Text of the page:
On January 13, 2022, the U.S. Supreme Court issued an opinion in which it ordered a stay on the enforcement of the Occupational Safety and Health Administration’s (OSHA) Emergency Temporary Standard (ETS) pending disposition of the lawsuit challenging the rule in the Sixth Circuit Court of Appeals. OSHA’s ETS would have required many private employers with 100 or more employees to mandate vaccination or weekly COVID-19 testing of their employees who work on-site. The Supreme Court’s decision means that OSHA is prevented from enforcing the ETS at least until the lower court renders a decision in the case.

In a separate opinion, the Supreme Court upheld the Centers for Medicare and Medicaid Services (CMS) rule, which generally mandates vaccination for healthcare workers working at facilities that are subject to CMS health and safety regulations.. The opinions were issued nearly a week after the Supreme Court justices heard oral argument on challenges to both mandates.

With respect to the OSHA ETS, the Supreme Court, by a 6 to 3 vote, held that OSHA exceeded its authority by seeking to impose the vaccine-or-test mandate. The majority stated that “[a]lthough Congress has indisputably given OSHA the power to regulate occupational dangers, it has not given that agency the power to regulate public health more broadly. Requiring the vaccination of 84 million Americans, selected simply because they work for employers with more than 100 employees, certainly falls in the latter category.” (The Supreme Court’s opinion on the OSHA ETS can be found here.)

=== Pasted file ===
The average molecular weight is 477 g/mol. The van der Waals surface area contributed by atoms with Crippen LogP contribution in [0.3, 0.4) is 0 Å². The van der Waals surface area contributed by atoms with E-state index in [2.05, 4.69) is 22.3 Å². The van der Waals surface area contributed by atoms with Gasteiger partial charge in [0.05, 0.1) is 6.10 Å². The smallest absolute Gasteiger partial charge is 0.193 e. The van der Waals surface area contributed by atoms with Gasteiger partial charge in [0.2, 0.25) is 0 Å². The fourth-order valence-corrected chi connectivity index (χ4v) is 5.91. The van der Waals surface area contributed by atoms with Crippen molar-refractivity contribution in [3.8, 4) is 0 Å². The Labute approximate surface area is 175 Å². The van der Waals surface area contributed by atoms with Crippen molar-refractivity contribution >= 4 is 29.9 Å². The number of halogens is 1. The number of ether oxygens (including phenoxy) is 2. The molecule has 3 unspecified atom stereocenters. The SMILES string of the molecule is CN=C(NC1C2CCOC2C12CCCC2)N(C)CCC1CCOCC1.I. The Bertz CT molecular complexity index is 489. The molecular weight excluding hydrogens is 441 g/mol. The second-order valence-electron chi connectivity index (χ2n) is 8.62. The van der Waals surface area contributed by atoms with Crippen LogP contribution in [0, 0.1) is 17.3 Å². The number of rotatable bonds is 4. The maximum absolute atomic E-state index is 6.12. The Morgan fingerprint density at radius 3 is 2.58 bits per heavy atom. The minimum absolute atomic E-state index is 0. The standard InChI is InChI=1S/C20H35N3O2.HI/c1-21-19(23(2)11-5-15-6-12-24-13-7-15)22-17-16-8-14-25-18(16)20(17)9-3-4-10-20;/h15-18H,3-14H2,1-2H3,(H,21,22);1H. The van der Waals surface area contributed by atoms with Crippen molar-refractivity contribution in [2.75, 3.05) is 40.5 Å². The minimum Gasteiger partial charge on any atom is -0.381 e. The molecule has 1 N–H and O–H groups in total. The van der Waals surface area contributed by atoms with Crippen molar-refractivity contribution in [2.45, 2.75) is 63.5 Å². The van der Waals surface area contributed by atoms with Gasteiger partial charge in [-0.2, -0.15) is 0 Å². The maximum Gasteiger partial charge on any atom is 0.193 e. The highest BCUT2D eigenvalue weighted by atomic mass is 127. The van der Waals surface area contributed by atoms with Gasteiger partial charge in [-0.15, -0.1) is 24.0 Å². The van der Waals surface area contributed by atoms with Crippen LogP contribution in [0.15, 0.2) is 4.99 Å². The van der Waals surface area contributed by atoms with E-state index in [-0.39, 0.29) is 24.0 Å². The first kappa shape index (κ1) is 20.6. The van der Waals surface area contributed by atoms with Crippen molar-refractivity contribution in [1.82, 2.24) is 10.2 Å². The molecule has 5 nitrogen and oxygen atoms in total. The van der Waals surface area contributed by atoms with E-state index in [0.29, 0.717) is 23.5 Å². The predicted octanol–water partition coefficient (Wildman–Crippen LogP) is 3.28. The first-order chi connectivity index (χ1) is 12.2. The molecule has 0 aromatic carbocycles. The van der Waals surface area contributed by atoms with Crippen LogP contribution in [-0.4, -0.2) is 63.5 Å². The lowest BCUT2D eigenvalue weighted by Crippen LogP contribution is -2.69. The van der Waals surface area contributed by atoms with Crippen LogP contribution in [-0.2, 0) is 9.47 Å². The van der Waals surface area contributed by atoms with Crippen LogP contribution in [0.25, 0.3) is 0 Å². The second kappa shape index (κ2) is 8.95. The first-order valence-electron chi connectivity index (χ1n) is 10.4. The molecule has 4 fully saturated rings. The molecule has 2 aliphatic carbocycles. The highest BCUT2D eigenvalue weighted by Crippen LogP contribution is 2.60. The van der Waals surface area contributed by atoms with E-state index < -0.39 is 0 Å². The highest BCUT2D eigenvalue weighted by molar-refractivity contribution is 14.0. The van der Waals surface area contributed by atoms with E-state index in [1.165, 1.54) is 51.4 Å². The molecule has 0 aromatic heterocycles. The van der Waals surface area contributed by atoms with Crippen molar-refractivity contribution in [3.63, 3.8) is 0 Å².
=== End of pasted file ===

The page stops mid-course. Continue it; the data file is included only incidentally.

In contrast, the Supreme Court, by a 5 to 4 vote, held the Secretary of Health and Human Services, who administers both Medicare and Medicaid, acted within its authority by issuing a vaccine mandate for certain healthcare workers employed at select facilities receiving Medicare and Medicaid funding. (The Supreme Court’s opinion on the CMS rule can be found here.)

The Supreme Court’s ruling means that covered healthcare facilities must be aware of their obligations under the CMS rule, as well as upcoming compliance deadlines. Covered facilities should accordingly review the general guidance issued by the CMS on December 28, 2021, in conjunction with applicable provider-specific guidance.

Read our New York Health Care Blog Post on the CMS vaccine mandate for more detail.

If you have any questions, please contact the Harris Beach attorney with whom you usually work.

This alert does not purport to be a substitute for advice of counsel on specific matters.

Harris Beach has offices throughout New York State, including Albany, Buffalo, Ithaca, Long Island, New York City, Rochester, Saratoga Springs, Syracuse and White Plains, as well as New Haven, Connecticut and Newark, New Jersey.